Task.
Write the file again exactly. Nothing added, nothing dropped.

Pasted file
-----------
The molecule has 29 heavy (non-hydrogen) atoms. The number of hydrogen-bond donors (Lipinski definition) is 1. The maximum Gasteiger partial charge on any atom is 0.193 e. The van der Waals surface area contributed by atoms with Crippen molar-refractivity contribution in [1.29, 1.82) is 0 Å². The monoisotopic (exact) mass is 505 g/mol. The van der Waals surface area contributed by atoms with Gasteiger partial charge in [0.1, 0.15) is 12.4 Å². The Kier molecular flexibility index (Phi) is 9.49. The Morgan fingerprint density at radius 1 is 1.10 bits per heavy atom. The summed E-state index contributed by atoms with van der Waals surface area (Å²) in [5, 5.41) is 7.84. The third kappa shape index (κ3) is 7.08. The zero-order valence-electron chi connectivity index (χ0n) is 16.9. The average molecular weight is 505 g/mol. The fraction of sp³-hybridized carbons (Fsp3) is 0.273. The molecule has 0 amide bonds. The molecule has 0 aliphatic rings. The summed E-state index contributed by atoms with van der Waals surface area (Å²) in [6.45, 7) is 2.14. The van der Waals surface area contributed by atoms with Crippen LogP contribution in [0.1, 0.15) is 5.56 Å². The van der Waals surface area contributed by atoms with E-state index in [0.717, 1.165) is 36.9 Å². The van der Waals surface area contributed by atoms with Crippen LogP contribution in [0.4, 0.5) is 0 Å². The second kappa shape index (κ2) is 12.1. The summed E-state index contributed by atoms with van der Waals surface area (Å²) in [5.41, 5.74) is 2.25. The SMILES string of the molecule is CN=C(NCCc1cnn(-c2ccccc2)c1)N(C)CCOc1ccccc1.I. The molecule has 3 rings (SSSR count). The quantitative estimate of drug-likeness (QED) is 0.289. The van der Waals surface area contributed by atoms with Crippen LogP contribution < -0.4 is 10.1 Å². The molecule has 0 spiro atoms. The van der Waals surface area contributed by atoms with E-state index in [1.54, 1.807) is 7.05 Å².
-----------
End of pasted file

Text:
The molecule has 29 heavy (non-hydrogen) atoms. The number of hydrogen-bond donors (Lipinski definition) is 1. The maximum Gasteiger partial charge on any atom is 0.193 e. The van der Waals surface area contributed by atoms with Crippen molar-refractivity contribution in [1.29, 1.82) is 0 Å². The monoisotopic (exact) mass is 505 g/mol. The van der Waals surface area contributed by atoms with Gasteiger partial charge in [0.1, 0.15) is 12.4 Å². The Kier molecular flexibility index (Phi) is 9.49. The Morgan fingerprint density at radius 1 is 1.10 bits per heavy atom. The summed E-state index contributed by atoms with van der Waals surface area (Å²) in [5, 5.41) is 7.84. The third kappa shape index (κ3) is 7.08. The zero-order valence-electron chi connectivity index (χ0n) is 16.9. The average molecular weight is 505 g/mol. The fraction of sp³-hybridized carbons (Fsp3) is 0.273. The molecule has 0 amide bonds. The molecule has 0 aliphatic rings. The summed E-state index contributed by atoms with van der Waals surface area (Å²) in [6.45, 7) is 2.14. The van der Waals surface area contributed by atoms with Crippen LogP contribution in [0.1, 0.15) is 5.56 Å². The van der Waals surface area contributed by atoms with E-state index in [0.717, 1.165) is 36.9 Å². The van der Waals surface area contributed by atoms with Crippen LogP contribution in [0.4, 0.5) is 0 Å². The second kappa shape index (κ2) is 12.1. The summed E-state index contributed by atoms with van der Waals surface area (Å²) in [5.41, 5.74) is 2.25. The SMILES string of the molecule is CN=C(NCCc1cnn(-c2ccccc2)c1)N(C)CCOc1ccccc1.I. The molecule has 3 rings (SSSR count). The quantitative estimate of drug-likeness (QED) is 0.289. The van der Waals surface area contributed by atoms with Crippen LogP contribution < -0.4 is 10.1 Å². The molecule has 0 spiro atoms. The van der Waals surface area contributed by atoms with E-state index in [1.54, 1.807) is 7.05 Å².